What’s Better- A Marble Countertop Or A Granite Countertop?

When looking for countertops for a kitchen or bathroom, most homeowners go for natural stone as it provides a limitless range of patterns and colors. Granite is a popular countertop material and a popular choice for traditional and modern houses. On the other hand, marble is associated with luxury and is an elegant choice for high-end homes. This guide will help you understand each material to pick the most suitable one for your needs.

The Difference Between Marble and Granite

Granite and marble are natural and porous stone materials. Marble is a metamorphic rock that forms from recrystallized carbon. It forms when limestone is subjected to intense heat and pressure due to tectonic shifting inside the earth’s crust.

Granite is an indigenous rock made of compressed mica grains, feldspar, quartz, and similar materials. Due to this, granite is a bit harder than marble, but both provide practically good durability.

Marble vs. Granite Countertops

Comparing granite and marble is essential to helping you make the right decision while renovating your kitchen.


Marble is sedimentary or metamorphic in origin. It has a smooth surface, usually with veins of minerals. This material can be quartz-based or composed of a greenish material known as serpentine. Commercial marble is generally available in variations of white and black.

Granite is igneous and metamorphic, and it is made of quartz, feldspar, mica, and silica. It has a packed, granular surface. The color of granite varies from light to dark, and it is available in solid, veins, and fleck patterns.

Please note that the appearance of both materials depends on their cut location and natural source.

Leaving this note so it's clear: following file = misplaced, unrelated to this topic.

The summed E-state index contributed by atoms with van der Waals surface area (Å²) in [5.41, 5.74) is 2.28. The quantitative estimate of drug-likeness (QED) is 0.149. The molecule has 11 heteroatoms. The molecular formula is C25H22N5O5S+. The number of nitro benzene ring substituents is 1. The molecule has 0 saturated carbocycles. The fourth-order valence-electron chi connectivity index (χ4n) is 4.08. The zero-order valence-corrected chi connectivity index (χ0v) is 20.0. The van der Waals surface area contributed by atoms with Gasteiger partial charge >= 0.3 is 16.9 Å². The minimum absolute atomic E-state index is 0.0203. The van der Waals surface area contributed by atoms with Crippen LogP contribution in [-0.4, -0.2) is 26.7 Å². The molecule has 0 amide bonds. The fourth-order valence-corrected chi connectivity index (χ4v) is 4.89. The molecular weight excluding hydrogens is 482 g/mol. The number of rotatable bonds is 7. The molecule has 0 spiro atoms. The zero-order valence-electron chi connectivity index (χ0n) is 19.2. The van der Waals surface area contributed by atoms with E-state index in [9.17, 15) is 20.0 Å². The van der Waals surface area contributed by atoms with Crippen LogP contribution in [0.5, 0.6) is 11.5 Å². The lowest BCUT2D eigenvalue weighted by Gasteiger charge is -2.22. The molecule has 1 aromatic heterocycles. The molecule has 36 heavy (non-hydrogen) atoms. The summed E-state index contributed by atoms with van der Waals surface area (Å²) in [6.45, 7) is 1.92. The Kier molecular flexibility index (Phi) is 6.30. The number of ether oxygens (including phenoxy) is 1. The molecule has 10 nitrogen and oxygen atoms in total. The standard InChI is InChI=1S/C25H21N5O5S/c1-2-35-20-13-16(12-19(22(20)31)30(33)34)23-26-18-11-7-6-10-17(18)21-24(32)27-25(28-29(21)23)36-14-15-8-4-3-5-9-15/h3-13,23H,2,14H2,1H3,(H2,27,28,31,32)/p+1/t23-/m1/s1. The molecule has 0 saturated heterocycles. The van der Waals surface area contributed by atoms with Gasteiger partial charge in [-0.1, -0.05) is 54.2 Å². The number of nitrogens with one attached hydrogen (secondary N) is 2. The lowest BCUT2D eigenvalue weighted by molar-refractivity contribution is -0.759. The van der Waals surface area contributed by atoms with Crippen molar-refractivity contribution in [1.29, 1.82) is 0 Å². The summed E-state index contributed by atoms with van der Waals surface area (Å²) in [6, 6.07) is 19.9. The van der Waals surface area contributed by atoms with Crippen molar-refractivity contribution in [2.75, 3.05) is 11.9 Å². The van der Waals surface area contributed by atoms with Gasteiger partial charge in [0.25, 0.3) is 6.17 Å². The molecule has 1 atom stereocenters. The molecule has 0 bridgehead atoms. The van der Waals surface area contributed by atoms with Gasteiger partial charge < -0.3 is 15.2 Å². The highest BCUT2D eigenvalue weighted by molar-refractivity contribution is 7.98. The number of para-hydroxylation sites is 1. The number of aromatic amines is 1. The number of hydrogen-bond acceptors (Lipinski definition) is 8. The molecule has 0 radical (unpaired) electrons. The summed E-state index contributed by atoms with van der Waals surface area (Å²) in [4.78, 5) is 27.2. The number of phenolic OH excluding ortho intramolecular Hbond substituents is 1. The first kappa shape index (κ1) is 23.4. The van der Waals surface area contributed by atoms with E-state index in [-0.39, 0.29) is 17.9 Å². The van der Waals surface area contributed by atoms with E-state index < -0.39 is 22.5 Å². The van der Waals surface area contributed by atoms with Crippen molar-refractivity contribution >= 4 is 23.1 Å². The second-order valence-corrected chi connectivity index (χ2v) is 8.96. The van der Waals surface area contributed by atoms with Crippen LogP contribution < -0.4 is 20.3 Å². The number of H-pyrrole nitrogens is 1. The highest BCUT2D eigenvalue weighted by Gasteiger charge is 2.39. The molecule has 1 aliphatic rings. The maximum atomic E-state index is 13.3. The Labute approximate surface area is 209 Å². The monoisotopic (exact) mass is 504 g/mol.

Durability and Hardness

Granite is tougher than marble, which means that it resists scratches and chips better than granite. However, both marble and granite are heat resistant. Granite and marble countertops are durable, but only when adequately sealed after one or two years. They are both porous materials; hence stains and liquids will penetrate without proper sealing.

When the seal wears out, it should be replaced with juice, wine, oil, or anything acidic that can easily penetrate the surface. Marble is most affected by acidic liquids and foods.


Natural stones need varying levels of maintenance. Generally, granite is low-maintenance, stain-resistant, and more durable than marble. It requires sealing after installation and yearly resealing to ensure an efficient and solid surface. When maintained accordingly then it can serve the house owner for quite some time.

Marble should be regularly and thoroughly protected using a sealant customized for porous stone materials. The composition is susceptible to stain, even after sealing, so ensure you clean spills as soon as they occur. Avoid spilling citrus, tomato sauce, and lemon juice on marble countertops as they can etch into the surface.

Final Thoughts

Granite and marble have individual unique qualities and properties. Choose the material that most appeals to your budget and preference. Marble offers an elegant and beautiful design, while granite provides durability and scratch resistance and undergoes minor wear and tear.

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